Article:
Washington insiders have long considered Senate Majority Leader Mitch McConnell to be a shameless and cynical operator. But the Kentucky Republican’s actions over the past four years have so radicalized the Supreme Court selection process that Democrats will surely respond to McConnell’s extreme partisanship once back in power. During Trump’s presidency, “the world’s greatest deliberative body” has been reduced to a crude vote-counting chamber; this new legislative reality means Democrats would need only 50 senators and one president to pack the Supreme Court in 2021. Expect that to happen, since McConnell’s callous response to Justice Ruth Bader Ginsburg’s death will speed the GOP toward a permanent minority status.
To be fair, the Republican Party’s future was already grim; White resentment doesn’t mix well with revolutionary demographic change. And the appointment of yet another Trump justice before the election will only further alienate Republicans from women, suburban voters and independents.
It should be noted that when discussing the judicial nominating process, Rome was not burned in a day. The court wars have been running hot since Reagan nominee Robert Bork was vilified on the Senate floor as a champion of segregated lunch counters and back-alley abortions less than an hour after his nomination. With decades of inglorious history as a backdrop, Trump will soon nominate a judge for the highest court in the land with the goal of ending health-care coverage for millions and reversing almost 50 years of pro-choice precedent. But before Democrats submit to despair, they should remember wisdom I recall Illinois Sen. Paul Simon imparting upon his retirement: “In politics, sometimes when you win, you lose; and sometimes when you lose, you win.”
I was reminded of the late senator’s words when my phone began ringing after Ginsburg’s death. Democrats were inconsolable at the loss of their legal hero and believed her death would guarantee Trump’s reelection. Democrats always seem predisposed to assume the worst, but they should look more closely at the dynamics of this Supreme Court fight. The GOP’s brutish moves will end in defeat for Trump, McConnell and the Republican Party’s most endangered senators.
The biggest political loser will be Susan Collins. Maine’s senior senator spent her political career posing as a pro-choice moderate. But when the future of Roe v. Wade hung in the balance in 2018, Collins backed Brett M. Kavanaugh’s nomination. That flip-flop transformed Collins from the most popular Republican in the Senate chamber to the least — her approval rating in Maine was a towering 78 percent in 2015; after she voted for Kavanaugh, it fell to 42. Maine’s maladroit senator promised voters that the new justice would respect precedent. But Kavanaugh quickly made Collins look foolish when he voted to undermine Roe this year.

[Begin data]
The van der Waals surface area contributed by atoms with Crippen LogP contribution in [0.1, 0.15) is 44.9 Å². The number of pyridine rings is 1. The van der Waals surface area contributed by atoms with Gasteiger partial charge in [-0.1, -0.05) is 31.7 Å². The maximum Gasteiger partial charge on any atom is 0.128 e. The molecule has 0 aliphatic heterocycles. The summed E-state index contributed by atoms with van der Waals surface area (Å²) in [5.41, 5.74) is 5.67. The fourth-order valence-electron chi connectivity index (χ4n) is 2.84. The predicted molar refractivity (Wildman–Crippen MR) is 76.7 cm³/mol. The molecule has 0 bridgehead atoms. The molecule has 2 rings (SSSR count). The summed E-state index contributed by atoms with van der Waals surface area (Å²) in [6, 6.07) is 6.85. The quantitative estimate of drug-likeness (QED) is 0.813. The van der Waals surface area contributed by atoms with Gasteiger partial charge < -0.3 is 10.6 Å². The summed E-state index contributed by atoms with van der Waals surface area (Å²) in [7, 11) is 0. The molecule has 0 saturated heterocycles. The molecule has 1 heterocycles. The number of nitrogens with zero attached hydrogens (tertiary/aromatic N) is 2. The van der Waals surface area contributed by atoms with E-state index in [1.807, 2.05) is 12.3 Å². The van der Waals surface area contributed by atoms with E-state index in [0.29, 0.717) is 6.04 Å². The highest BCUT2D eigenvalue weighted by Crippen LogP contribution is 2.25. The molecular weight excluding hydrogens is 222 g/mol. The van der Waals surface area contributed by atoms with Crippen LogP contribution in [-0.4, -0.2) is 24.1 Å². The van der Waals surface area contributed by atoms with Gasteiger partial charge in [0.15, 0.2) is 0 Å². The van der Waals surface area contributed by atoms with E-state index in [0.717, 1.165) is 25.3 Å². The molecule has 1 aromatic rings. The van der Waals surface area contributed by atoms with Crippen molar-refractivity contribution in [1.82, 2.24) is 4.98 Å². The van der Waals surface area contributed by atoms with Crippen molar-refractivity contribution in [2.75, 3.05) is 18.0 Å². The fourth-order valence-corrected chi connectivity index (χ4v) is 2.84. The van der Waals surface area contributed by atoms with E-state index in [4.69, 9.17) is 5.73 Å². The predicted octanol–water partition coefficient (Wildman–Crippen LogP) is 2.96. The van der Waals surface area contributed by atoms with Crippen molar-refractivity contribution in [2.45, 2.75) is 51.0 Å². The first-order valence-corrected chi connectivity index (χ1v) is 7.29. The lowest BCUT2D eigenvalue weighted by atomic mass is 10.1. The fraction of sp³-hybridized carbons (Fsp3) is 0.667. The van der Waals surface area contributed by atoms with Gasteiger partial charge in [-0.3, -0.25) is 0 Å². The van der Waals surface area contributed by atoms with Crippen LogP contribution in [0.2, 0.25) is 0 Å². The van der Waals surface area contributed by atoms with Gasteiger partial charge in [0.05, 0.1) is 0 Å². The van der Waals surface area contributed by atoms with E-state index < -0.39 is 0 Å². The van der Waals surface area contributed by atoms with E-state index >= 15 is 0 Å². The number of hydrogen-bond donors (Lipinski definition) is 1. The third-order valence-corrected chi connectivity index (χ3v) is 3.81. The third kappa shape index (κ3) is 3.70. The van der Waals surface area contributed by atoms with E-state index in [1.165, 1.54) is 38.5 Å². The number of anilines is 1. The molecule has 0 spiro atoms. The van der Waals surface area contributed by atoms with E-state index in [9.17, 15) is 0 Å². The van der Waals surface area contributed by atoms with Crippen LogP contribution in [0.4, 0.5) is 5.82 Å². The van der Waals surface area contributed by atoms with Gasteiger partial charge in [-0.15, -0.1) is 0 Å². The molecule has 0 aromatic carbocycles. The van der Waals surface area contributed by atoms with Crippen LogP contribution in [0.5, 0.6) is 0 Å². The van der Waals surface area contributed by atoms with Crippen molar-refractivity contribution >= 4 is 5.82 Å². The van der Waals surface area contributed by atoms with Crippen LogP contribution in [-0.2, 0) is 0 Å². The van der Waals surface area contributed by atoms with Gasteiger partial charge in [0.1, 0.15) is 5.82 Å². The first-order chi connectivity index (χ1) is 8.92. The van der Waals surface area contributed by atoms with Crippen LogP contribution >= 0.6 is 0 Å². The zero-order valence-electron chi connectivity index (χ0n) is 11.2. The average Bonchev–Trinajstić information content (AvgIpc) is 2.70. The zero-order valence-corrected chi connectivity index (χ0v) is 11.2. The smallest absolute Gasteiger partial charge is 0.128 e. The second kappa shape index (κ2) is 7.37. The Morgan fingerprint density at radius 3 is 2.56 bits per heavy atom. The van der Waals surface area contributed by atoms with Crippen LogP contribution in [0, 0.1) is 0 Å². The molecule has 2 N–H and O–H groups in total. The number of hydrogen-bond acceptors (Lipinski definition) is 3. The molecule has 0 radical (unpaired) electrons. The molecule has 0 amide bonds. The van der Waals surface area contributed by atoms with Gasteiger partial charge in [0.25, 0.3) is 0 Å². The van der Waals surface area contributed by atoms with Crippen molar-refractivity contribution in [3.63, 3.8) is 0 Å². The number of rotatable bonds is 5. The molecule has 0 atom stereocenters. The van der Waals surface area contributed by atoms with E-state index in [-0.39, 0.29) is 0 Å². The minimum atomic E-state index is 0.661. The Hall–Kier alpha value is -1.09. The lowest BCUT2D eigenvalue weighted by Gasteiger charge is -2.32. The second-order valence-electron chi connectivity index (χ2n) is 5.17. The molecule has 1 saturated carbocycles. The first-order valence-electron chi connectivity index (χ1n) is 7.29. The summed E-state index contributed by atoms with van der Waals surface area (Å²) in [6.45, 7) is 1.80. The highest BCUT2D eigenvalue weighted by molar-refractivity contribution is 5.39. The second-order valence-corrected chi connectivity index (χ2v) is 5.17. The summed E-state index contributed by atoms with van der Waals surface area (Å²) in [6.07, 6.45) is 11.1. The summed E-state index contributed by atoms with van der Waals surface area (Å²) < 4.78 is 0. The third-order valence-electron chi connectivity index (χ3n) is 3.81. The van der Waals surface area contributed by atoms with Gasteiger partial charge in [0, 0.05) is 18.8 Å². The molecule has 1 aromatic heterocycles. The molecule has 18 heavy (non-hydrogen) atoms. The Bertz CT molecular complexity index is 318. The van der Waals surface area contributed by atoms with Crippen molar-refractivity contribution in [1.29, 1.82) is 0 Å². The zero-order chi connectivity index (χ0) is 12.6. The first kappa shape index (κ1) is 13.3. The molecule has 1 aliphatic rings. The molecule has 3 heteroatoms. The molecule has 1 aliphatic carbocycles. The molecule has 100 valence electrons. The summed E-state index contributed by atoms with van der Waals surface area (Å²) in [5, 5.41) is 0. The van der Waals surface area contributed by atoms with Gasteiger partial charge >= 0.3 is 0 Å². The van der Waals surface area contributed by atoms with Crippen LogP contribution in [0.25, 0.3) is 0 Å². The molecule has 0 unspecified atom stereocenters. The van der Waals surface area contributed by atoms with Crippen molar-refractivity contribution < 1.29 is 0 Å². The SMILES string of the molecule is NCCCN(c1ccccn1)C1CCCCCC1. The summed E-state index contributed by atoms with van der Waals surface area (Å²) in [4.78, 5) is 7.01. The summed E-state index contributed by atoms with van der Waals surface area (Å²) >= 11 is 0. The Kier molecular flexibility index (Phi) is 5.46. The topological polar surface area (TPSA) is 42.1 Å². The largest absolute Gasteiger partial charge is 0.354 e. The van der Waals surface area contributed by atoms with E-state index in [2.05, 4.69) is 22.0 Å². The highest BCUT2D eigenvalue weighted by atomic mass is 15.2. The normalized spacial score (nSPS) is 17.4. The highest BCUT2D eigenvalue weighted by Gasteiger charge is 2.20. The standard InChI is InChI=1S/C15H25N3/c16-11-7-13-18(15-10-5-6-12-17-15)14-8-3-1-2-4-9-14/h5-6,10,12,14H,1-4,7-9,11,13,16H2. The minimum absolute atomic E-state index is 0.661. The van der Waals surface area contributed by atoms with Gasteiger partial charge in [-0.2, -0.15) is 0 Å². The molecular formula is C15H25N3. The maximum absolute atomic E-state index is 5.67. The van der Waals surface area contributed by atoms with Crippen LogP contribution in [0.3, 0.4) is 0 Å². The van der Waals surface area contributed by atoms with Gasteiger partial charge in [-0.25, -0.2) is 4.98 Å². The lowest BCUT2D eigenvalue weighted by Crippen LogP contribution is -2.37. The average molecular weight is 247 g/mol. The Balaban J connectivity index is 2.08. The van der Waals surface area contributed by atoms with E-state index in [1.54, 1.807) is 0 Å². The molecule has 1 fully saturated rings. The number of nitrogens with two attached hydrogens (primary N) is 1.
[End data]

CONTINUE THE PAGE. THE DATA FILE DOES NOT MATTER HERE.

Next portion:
Trump likewise made a liar of the Maine senator after she voted to acquit him of all impeachment charges because, as she explained, “the president has learned from this case.” Soon the “newly educated” president fired Army Lt. Col. Alexander Vindman for the sin of testifying truthfully to Congress, interfered in confidant Roger Stone’s sentencing and encouraged congressional allies to launch a partisan investigation of Joe Biden. Now the prospects of another anti-choice justice on the court will only remind voters of all this.
Sen. Cory Gardner will meet a similar fate in Colorado, where the endangered GOP incumbent is already bleeding support from suburban voters and women. Iowa’s Joni Ernst is running in a state where 25 percent of Trump’s voters identified themselves as pro-choice in 2016. Ernst, North Carolina’s Thom Tillis and Montana’s Steve Daines will also feel the wrath of the constituencies Trump is alienating.
Still, the impact on Trump himself will likely be greater. The Kaiser Family Foundation polled Americans this year and found that 69 percent opposed the overturning of Roe; only 29 percent support its reversal. That is a political gantlet that only this president would charge through weeks before an election.
The collateral damage caused by Trump and McConnell’s strategic misstep will contribute to the president’s defeat and a Democratic majority in the Senate next year. The long-term impact on cases involving health-care coverage and abortion rights will likely be muted by the Democratic Senate’s response to McConnell’s brinkmanship. The Kentucky senator’s guiding principle of “might makes right” will soon be turned against him, and all his hard work destroying political norms in the U.S. Senate will be for naught.